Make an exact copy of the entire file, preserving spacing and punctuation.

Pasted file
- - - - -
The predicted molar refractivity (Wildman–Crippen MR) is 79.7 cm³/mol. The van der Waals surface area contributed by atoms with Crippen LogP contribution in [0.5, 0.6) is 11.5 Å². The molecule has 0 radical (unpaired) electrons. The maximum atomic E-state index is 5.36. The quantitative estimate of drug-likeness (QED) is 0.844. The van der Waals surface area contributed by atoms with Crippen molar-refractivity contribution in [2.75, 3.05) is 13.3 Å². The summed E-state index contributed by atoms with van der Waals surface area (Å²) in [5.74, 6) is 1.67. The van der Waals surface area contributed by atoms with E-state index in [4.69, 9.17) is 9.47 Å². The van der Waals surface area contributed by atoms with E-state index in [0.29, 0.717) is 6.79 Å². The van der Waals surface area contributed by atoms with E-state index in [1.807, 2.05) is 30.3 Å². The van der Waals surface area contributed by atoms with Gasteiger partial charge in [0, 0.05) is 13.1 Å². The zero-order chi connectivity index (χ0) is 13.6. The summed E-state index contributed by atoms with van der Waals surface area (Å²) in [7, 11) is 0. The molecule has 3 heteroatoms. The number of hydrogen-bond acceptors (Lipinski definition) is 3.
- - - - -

The predicted molar refractivity (Wildman–Crippen MR) is 79.7 cm³/mol. The van der Waals surface area contributed by atoms with Crippen LogP contribution in [0.5, 0.6) is 11.5 Å². The molecule has 0 radical (unpaired) electrons. The maximum atomic E-state index is 5.36. The quantitative estimate of drug-likeness (QED) is 0.844. The van der Waals surface area contributed by atoms with Crippen molar-refractivity contribution in [2.75, 3.05) is 13.3 Å². The summed E-state index contributed by atoms with van der Waals surface area (Å²) in [5.74, 6) is 1.67. The van der Waals surface area contributed by atoms with E-state index in [4.69, 9.17) is 9.47 Å². The van der Waals surface area contributed by atoms with E-state index in [0.29, 0.717) is 6.79 Å². The van der Waals surface area contributed by atoms with E-state index in [1.807, 2.05) is 30.3 Å². The van der Waals surface area contributed by atoms with Gasteiger partial charge in [0, 0.05) is 13.1 Å². The zero-order chi connectivity index (χ0) is 13.6. The summed E-state index contributed by atoms with van der Waals surface area (Å²) in [7, 11) is 0. The molecule has 3 heteroatoms. The number of hydrogen-bond acceptors (Lipinski definition) is 3.